b. Costs and Transfers

In addition, as discussed earlier in the preamble, for plan years beginning after September 23, 2011, the minimum annual limit under the Affordable Care Act is $1.25 million. This level is higher than many of the current annual dollar limits for student health plans. The required 80 percent MLR is also higher than the MLRs currently observed for student health plans. If the higher annual dollar limits and MLR methodology requirements are applied immediately, without adjustment, to student health insurance coverage benefit designs, and issuers are not able to adjust their operations quickly enough, it could require large premium increases or high rebate payments that could effectively “prohibit an institution of higher education * * * from offering a student health insurance plan.” (Affordable Care Act section 1560(c)).

However, at the same time, a small number of student enrollees are likely to face higher out-of-pocket costs than they would have faced if there were no transition period for issuers of student health insurance coverage to comply with the restricted annual dollar limits. Thus, there is a small transfer from this group which would have had higher out-of-pocket costs to the population of students purchasing student plans through lower premiums. Similarly, a small number of enrollees will not receive rebate payments that they would have received if there was no transition period for calculating the components of the MLR. Thus, there is a transfer from this group to the issuers of student health plans. In addition, a small number of enrollees will be affected by the temporary enforcement safe harbor with respect to contraceptive services.

Finally, CMS estimates that there will be some administrative costs to issuers associated with the notice requirements. As discussed in the Collection of Information Requirements section, we estimate that approximately 75 student health insurance issuers will have to provide notices to students and any dependents indicating that the coverage does not meet all of the requirements of the Affordable Care Act. We estimate that it will take approximately 2 minutes per student enrollee or approximately 1,000 hours per student health insurance issuer to prepare and mail the notices to student enrollees. In other words, it would take a team of ten individuals 21/2weeks to prepare and mail the notices. Including hourly wage and printing and mailing costs, we estimate the annual cost burden will be $40,840 per affected issuer, for a total cost of $3,063,000. We believe that these cost estimates represent the upper limit, as most issuers are likely to insert the model notice language into the existing plan documents that they distribute to their enrollees, thus reducing their estimated costs.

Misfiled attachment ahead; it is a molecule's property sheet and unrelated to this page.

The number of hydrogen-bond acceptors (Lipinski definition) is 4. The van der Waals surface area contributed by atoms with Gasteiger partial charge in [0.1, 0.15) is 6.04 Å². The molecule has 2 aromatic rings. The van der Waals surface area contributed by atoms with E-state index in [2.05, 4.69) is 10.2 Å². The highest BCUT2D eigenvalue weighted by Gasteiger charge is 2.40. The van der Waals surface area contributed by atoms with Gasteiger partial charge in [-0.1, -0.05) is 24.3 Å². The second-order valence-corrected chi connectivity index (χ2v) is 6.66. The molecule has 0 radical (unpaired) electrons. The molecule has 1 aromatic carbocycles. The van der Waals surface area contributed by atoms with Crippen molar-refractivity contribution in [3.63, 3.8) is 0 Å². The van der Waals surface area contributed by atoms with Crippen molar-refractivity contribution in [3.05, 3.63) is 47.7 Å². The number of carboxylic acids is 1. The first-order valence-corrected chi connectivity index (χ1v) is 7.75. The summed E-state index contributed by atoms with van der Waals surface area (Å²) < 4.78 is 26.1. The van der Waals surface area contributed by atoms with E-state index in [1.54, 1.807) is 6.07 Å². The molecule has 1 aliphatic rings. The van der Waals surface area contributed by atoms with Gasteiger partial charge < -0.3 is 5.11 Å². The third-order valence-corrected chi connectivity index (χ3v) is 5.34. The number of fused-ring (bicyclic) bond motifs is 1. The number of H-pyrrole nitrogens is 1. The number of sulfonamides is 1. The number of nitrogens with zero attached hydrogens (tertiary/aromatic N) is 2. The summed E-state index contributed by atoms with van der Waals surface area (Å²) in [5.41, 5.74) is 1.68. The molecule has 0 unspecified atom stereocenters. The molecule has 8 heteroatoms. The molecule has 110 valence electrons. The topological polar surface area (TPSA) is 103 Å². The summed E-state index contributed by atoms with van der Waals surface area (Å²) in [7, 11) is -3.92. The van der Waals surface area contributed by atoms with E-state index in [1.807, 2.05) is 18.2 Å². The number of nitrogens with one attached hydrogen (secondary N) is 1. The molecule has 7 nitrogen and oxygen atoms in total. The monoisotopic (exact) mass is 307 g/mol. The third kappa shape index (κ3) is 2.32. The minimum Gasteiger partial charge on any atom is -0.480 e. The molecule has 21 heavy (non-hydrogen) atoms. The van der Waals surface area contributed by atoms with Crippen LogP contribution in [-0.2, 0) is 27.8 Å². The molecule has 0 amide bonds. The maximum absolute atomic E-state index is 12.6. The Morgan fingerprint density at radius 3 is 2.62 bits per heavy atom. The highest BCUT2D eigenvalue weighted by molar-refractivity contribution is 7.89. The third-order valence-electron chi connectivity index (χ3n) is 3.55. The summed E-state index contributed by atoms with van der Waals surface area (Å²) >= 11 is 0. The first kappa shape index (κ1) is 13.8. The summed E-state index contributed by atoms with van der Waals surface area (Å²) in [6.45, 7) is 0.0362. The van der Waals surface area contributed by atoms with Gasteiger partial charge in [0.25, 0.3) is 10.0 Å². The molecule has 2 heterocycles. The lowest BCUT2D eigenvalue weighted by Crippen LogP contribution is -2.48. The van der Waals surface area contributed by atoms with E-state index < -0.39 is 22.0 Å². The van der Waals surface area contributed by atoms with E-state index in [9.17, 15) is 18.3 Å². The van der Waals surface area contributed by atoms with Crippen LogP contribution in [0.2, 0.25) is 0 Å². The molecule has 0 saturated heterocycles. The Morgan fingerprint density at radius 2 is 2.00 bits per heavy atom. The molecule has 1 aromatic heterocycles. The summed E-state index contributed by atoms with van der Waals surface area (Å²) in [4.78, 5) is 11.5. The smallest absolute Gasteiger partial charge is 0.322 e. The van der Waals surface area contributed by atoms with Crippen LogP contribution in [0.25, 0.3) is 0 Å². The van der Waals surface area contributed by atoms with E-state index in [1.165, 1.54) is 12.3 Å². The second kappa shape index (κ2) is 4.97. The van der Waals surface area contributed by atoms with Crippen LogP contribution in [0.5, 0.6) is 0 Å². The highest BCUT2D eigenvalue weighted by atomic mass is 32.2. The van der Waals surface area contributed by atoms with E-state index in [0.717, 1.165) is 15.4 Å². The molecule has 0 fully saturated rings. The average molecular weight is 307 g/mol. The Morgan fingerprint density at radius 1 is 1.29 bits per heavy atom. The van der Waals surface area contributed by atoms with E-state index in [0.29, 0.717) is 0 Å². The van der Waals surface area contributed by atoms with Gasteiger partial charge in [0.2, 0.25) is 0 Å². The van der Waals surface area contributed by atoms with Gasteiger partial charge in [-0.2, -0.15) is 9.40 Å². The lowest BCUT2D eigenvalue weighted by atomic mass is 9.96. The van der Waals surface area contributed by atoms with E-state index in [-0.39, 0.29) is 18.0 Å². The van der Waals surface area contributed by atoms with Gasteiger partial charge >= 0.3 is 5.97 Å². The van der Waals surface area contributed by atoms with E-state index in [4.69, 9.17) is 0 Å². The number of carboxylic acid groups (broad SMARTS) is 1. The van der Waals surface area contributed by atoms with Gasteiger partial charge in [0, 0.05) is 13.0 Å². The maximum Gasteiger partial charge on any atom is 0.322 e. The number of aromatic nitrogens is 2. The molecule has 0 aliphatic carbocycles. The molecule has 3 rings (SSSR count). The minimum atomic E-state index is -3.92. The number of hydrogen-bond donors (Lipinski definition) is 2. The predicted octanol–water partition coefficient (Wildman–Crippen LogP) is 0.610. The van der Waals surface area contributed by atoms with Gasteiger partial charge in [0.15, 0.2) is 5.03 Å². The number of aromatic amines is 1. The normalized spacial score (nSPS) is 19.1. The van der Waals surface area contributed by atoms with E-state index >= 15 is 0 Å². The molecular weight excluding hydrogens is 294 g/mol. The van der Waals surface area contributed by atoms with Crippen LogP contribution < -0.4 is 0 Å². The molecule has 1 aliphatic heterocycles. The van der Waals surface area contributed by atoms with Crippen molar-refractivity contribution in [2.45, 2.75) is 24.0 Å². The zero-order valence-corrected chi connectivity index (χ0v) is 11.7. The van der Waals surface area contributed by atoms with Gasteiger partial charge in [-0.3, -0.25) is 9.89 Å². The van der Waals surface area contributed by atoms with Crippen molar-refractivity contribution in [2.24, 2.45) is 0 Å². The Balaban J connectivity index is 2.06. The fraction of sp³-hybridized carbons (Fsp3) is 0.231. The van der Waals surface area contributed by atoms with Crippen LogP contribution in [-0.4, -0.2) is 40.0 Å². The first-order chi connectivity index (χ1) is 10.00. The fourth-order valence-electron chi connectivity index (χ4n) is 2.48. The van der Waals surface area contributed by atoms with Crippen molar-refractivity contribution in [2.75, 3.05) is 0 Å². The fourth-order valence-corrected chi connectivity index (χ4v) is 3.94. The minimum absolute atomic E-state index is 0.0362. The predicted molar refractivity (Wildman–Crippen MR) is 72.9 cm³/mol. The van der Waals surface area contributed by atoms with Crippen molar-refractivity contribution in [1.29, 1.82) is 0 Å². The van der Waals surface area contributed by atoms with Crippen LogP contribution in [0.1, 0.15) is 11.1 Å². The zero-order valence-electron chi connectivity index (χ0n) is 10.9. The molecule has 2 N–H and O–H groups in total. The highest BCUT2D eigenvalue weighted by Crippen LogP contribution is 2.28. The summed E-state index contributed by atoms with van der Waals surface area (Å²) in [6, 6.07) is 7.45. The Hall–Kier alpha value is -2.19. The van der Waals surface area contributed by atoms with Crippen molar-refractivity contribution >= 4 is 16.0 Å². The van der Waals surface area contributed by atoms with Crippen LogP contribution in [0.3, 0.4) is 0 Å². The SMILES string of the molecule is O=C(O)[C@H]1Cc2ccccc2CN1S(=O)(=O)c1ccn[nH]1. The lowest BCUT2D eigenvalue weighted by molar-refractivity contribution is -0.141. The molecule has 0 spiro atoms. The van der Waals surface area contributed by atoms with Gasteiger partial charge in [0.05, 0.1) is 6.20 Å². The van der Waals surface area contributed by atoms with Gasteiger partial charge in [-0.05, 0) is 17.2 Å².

C. Regulatory Alternatives

Under the Executive Order, CMS is required to consider alternatives to issuing rules and alternative regulatory approaches. CMS considered the two regulatory alternatives below.

1. Require Student Health Insurance Coverage To Be Offered Through a Bona Fide Association